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Tropical Large Benthic Foraminifera: Adaption, Extinction, and Radiation

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Release Date: 2021-01-18 Visited: 

Special Issue in The Journal of Earth Science

https://www.springer.com/journal/12583

Guest Editors: Claire E Reymond1, Pamela Hallock2, Hildegard Westphal3

1 China University of Geosciences, Wuhan, China

2 College of Marine Science, University of South Florida, St Petersburg, FL, USA

3 Leibniz-Centre for Tropical Marine Research (ZMT), Bremen, Germany

Tropical Large Benthic Foraminifera (LBF) are one of the most biologically diverse and ecologically fascinating calcium-carbonate producing taxonomic groups globally. Their evolutionary history and proliferation through geological time serves as a beacon to understand the various modes of adaptation, extinction, and radiation during periods of environmental change. Often hailed as bioindicators, LBFs have served to characterise recent and reconstruct paleoenvironments by building our knowledge of their physiology, test geochemistry, and geobiology.

With the development of modern analytical techniques, micropaleontologists have been able to bring to light the extensive diversity and natural history of these prominent marine calcifiers. By combining new techniques and disciplines, LBFs have been shown to touch upon broad topics from genetics to geoscience. Consequently, it is becoming increasingly evident that LBFs can provide vast amounts of information towards understanding novel paradigms in the face of changing environmental conditions. Such information is highly relevant now more than ever to prepare for future uncertainties.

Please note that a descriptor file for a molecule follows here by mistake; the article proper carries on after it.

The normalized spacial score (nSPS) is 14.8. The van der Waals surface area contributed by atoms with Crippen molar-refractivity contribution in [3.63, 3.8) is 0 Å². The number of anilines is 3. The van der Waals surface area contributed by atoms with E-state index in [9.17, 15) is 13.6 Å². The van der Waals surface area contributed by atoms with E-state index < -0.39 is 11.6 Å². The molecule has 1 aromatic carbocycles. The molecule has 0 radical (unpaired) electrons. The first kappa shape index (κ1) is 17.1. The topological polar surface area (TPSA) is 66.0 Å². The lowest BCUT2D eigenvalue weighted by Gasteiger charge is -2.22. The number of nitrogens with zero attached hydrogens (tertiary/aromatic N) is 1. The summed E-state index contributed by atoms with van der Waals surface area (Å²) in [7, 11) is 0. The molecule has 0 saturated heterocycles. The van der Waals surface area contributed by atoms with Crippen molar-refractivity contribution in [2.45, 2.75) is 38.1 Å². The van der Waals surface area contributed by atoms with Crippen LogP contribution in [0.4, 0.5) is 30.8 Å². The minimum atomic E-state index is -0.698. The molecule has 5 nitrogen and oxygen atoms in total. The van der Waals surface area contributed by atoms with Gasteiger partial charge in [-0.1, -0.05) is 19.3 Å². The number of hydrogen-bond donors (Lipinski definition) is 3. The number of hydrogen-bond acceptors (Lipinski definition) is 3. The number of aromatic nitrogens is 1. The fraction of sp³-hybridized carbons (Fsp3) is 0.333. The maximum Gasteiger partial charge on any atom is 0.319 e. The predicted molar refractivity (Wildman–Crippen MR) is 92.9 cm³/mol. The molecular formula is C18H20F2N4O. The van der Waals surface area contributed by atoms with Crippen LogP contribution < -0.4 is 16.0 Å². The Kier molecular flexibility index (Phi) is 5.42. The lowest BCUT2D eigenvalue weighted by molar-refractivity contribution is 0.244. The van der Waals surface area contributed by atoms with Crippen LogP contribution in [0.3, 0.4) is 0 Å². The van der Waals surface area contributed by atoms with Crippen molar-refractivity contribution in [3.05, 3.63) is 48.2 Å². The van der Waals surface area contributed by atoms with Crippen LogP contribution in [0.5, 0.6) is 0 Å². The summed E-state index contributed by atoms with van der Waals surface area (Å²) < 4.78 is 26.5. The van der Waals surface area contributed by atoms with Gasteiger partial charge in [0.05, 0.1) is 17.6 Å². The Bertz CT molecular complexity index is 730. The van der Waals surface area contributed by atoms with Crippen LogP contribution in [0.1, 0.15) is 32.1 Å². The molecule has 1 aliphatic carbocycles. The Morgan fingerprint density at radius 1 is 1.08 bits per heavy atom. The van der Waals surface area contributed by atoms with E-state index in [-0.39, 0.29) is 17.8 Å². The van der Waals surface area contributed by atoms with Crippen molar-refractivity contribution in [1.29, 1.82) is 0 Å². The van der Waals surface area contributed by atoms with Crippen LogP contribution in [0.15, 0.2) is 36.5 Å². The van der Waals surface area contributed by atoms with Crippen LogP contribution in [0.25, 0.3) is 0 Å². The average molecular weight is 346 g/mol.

The Journal of Earth Science (Springer, IF 2.2) is pleased to invite authors to contribute manuscripts to a Special Issue titled Tropical Large Benthic Foraminifera: Adaption, Extinction, and Radiation. This issue will focus on original research avenues that explores new findings on the adaptive potential, biomineralization, as well as advances in the reconstruction of paleoenvironments during extinction events. The leading themes will focus on the properties and strategies of LBFs during such events, which were profoundly affected but ultimately led LBFs to recover and diversify quite rapidly. We encourage submissions from researchers working on an array of new methodologies, geographic regions, and geological ages. Papers can be submitted to this Special Issue anytime on or before 15 June, 2021. Accepted papers will be published online as open access and free of charge (no article publishing charges). All papers will then be published together in a single issue of the Journal of Earth Science

Author guidelines: We call for all manuscript types including original research reports, reviews (subject to pre-approval), and shorter research notes (the number of research notes will be very limited and so must be quite innovative for consideration). Please consult the Journal of Earth Science website for specific details pertaining to formatting requirements and other instructions for authors: https://www.springer.com/journal/12583/submission-guidelines

Deadline for manuscript submission: 15 June, 2021

Completion of the first-round review: 15 September, 2021

Deadline for revised manuscripts: 31 October, 2021

Completion of the review and revision process: 15 December, 2021

Possible date for publication: January 2022

Manuscripts should be submitted online at https://mc03.manuscriptcentral.com/jes

Guest Editors for this special issue are Claire Reymond from the China University of Geosciences (CN), Pamela Hallock from the University of South Florida (USA), and Hildegard Westphal from the Leibniz-Centre for Tropical Marine Research (DE).

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